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1 in 5 Americans will have a nonmelanoma skin cancer in their lifetime
1 in 55 Americans will have a melanoma in their lifetime
This is a model not an actual patient
Skin Cancer is the most common form of cancer. Over the past several decades, it has risen dramatically in the United States. Much of this increase can be attributed to sun exposure. Therefore, skin cancer tends to occur in sun-exposed areas such as the face and the back of the hands. Individuals of a lighter skin tone are at a greater risk for skin cancer, because they do not have as much pigment in their skin, which protects against the sun. Because we currently believe that both cumulative damage over decades and sunburns can eventually lead to skin cancer, it is important to protect your children from the sun. This does not mean preventing them from going outdoors; it is healthy for children to be outdoors and exercise.
However, it does mean applying sunscreen or sun block, or having them wear protective clothing. If your children are out in the sun all day, it is necessary to reapply the sunscreen or sunblock. This is also important for adults. It is never too late to begin to practice sun protection. By protecting yourself from the sun, you will not only lower your risk for skin cancer, but will also keep your skin—which is the body’s largest organ—healthier and reduce the amount of wrinkles.
Because skin cancer is curable, it is important to catch it early. This is particularly true for melanoma which is the most aggressive of the common skin cancers (basal cell carcinoma and squamous cell carcinoma being the other two). You should examine your skin on a monthly basis. In areas such as the back which is difficult to examine, have someone else look carefully. Any nonhealing sore, or a spot that bleeds, or continually scabs up, or is getting larger, or changing colors should be looked at by Dr Gladstone.
Regular Skin Checks
It is important to have a yearly check-up by a dermatologist who is trained to look for skin cancers. Dr Gladstone is a Board Certified Dermatologist who specializes in skin cancer, Many people have actinic keratoses, which are scaly red spots that feel like sandpaper to the touch. These can eventually turn into skin cancer. We may freeze these spots with a cold spray. The area will turn red, and possibly create a water blister. After it has healed, the red scaly spot, in most cases, will have disappeared. Should you have a nonhealing spot, Dr Gladstone may elect to take a skin sample. This usually takes a few minutes, and after numbing the area, the skin is shaved off, or a piece is taken with a cookie cutter device known as a “punch.” In this later case, you may require a stitch. The piece of skin is then processed and read under the microscope. Skin cancers have distinct patterns under the microscope. To diagnose a skin cancer in this manner may take several days.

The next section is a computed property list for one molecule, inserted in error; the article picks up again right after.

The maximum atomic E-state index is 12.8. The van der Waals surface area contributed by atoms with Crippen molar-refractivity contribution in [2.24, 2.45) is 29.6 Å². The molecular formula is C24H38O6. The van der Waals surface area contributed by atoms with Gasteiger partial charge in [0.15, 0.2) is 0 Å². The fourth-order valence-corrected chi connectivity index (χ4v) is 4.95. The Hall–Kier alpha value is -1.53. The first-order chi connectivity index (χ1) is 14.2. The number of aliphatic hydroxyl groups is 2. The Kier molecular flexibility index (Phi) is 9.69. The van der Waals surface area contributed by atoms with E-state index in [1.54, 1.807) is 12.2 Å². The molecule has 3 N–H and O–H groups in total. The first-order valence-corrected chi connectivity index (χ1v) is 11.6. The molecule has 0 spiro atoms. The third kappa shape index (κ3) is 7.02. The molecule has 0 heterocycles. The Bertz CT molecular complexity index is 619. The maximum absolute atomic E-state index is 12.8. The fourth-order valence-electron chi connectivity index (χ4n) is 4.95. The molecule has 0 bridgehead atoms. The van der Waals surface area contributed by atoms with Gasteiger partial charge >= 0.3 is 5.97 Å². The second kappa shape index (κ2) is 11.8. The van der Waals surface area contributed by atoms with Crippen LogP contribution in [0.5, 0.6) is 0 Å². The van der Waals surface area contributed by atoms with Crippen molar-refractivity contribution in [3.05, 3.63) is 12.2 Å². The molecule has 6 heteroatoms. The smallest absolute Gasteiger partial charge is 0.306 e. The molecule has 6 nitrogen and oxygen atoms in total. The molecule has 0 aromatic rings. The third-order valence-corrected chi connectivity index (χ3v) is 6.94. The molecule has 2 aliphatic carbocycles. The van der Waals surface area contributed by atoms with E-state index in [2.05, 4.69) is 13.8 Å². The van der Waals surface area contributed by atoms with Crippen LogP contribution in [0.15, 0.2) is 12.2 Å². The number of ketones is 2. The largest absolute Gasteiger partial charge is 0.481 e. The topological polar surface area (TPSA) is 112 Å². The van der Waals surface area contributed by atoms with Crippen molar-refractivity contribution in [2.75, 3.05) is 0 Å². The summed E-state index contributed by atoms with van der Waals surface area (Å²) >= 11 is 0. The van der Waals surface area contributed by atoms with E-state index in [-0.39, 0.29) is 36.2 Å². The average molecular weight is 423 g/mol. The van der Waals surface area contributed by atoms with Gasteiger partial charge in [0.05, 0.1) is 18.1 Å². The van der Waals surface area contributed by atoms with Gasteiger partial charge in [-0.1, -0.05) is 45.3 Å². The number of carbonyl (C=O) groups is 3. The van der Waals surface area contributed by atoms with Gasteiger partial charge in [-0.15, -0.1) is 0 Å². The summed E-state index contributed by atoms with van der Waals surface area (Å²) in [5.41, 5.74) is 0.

Skin Cancer: Frequently Asked Questions
What are the types of skin cancer?
The most common types of skin cancer are basal cell carcinoma, squamous cell carcinoma and melanoma. Basal cell carcinoma and squamous cell carcinoma can initially appear as little irritations or pimples. However, they become larger, don’t go away, may scab and bleed. Melanoma usually will appear as an irregularly shaped, dark brown (there may also be red) spot at least the size of the tip of a pencil eraser. There are less common skin cancers such as Dermatofibroma Sarcoma Protuberans (DFSP); Merkel Cell Carcinoma; Sebaceous Carcinoma as well as several other skin cancers.
How common is skin cancer?